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Postcard of Scaraboid.
© National Museums Scotland


A scaraboid is a seal amulet used by the ancient Egyptians. It is similar to a scarab, but lacks the naturalistic details of the dung beetle which were portrayed on scarabs. This example of glazed steatite dates from around 1539 to 1295 BC.

This picture shows the base of the scaraboid. It has been incised with the name of Hatshepsut, queen from around 1473 to 1458 BC. The edge of the lower thread hole has broken away.

Religious and secular life were intertwined in ancient Egypt. The king (known as pharaoh from the time of the New Kingdom) was also considered to be several gods. Objects inscribed with the names of kings could function as amulets, and need not date to their reigns.

Record details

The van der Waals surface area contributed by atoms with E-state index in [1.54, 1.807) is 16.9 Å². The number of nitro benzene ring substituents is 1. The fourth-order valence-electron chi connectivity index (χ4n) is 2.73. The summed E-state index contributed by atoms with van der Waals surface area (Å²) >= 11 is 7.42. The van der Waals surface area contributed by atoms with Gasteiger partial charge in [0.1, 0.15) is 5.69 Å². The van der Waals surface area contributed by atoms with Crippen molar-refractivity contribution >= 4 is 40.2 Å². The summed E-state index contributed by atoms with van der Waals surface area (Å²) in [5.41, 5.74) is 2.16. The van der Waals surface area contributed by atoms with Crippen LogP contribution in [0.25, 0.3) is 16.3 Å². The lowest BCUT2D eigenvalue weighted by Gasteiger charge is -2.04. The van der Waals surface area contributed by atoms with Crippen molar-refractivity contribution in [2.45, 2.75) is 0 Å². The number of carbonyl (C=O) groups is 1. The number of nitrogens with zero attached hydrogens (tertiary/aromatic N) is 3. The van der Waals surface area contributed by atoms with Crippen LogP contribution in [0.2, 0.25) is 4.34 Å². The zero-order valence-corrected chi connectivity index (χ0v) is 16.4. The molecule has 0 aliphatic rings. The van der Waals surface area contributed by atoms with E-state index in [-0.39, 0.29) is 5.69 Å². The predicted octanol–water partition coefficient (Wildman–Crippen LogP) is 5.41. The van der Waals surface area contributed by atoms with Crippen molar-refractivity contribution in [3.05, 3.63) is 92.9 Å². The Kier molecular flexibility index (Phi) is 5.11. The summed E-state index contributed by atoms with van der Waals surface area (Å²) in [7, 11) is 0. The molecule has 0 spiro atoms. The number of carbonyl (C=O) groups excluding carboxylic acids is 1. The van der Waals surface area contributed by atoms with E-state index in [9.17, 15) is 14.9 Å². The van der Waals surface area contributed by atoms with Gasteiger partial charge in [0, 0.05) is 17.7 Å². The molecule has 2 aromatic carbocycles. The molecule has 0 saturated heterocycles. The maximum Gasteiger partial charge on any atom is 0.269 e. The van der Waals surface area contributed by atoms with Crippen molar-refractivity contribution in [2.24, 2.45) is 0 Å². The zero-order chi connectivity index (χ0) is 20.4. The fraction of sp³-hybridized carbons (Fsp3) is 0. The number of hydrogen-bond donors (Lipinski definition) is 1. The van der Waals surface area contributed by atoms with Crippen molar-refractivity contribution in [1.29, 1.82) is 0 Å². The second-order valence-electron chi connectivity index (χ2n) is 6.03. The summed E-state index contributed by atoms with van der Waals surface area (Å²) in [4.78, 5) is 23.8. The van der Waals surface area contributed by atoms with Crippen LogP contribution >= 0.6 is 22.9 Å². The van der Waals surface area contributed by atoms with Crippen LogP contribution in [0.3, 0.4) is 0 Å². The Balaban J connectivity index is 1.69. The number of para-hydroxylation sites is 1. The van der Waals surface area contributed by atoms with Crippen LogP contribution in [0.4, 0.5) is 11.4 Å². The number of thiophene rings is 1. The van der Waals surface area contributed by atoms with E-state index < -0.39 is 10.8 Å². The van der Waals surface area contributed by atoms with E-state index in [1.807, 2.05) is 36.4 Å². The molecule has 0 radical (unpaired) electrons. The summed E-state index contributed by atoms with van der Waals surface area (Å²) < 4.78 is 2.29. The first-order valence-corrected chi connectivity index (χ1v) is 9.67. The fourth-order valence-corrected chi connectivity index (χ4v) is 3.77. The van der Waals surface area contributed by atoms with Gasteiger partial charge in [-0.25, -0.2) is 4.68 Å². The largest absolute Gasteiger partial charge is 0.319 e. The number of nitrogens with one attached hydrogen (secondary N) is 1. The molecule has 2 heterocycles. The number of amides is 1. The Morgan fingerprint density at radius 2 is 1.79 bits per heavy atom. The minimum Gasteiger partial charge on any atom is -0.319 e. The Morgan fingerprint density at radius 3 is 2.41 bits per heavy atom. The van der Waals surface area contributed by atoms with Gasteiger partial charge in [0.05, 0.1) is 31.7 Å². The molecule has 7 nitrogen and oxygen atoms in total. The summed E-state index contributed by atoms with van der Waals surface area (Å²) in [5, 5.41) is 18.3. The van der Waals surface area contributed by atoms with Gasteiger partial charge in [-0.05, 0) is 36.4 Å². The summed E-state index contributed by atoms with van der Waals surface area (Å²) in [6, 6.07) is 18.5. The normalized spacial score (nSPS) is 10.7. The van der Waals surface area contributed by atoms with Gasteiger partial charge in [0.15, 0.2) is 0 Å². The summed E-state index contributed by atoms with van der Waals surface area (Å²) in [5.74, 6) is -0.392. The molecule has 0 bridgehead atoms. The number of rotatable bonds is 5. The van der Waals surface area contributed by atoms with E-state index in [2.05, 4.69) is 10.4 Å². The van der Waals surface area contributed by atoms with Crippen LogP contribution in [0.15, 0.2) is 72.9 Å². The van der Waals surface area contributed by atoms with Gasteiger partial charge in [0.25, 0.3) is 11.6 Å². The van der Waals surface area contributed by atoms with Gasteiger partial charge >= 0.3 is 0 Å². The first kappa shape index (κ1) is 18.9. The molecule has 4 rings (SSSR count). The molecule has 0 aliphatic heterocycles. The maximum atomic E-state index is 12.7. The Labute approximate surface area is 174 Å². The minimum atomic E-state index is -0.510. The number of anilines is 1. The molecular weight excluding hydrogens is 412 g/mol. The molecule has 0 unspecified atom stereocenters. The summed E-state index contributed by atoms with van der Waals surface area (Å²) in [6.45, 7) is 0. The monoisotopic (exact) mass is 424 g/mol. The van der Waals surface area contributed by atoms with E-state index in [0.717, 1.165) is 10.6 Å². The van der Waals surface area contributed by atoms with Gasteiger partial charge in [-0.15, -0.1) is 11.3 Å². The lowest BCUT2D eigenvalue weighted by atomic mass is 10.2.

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Online ID: 000-100-104-584-C
Image Rights Holder: National Museums Scotland
Project: 0098: National Museums Scotland
Project description | View all records in project
Ref: National Museums Scotland  A.1960.389
Date: New Kingdom, 18th Dynasty
New Kingdom: 18th Dynasty (around 1473 to 1295 BC)
Dimensions: 0.69" L
Subject: Scarabs
Who: Hatshepsut
Where: Ancient Egypt, Thebes, Deir el-Bahri
Description: Scaraboid, glazed steatite, incised on the base with the name (prenomen) of Hatshepsut: Ancient Egyptian, from Deir el-Bahri, Thebes, New Kingdom, 18th Dynasty
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